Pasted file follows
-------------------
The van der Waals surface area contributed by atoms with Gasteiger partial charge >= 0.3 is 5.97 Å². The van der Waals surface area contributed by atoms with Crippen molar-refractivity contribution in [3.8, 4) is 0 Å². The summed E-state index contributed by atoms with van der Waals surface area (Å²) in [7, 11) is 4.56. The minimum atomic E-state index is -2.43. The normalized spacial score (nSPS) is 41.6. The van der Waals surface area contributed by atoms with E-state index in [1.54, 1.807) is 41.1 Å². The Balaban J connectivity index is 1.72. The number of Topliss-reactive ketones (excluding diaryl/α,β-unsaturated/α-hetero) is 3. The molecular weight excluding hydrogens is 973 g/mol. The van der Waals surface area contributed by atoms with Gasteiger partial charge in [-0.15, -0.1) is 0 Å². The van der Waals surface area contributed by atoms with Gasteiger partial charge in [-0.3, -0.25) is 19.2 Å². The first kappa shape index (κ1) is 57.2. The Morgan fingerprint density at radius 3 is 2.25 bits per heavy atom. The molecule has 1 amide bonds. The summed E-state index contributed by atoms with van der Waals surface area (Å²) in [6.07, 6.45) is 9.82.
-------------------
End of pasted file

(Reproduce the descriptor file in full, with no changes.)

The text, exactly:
The van der Waals surface area contributed by atoms with Gasteiger partial charge >= 0.3 is 5.97 Å². The van der Waals surface area contributed by atoms with Crippen molar-refractivity contribution in [3.8, 4) is 0 Å². The summed E-state index contributed by atoms with van der Waals surface area (Å²) in [7, 11) is 4.56. The minimum atomic E-state index is -2.43. The normalized spacial score (nSPS) is 41.6. The van der Waals surface area contributed by atoms with E-state index in [1.54, 1.807) is 41.1 Å². The Balaban J connectivity index is 1.72. The number of Topliss-reactive ketones (excluding diaryl/α,β-unsaturated/α-hetero) is 3. The molecular weight excluding hydrogens is 973 g/mol. The van der Waals surface area contributed by atoms with Gasteiger partial charge in [-0.15, -0.1) is 0 Å². The van der Waals surface area contributed by atoms with Gasteiger partial charge in [-0.3, -0.25) is 19.2 Å². The first kappa shape index (κ1) is 57.2. The Morgan fingerprint density at radius 3 is 2.25 bits per heavy atom. The molecule has 1 amide bonds. The summed E-state index contributed by atoms with van der Waals surface area (Å²) in [6.07, 6.45) is 9.82.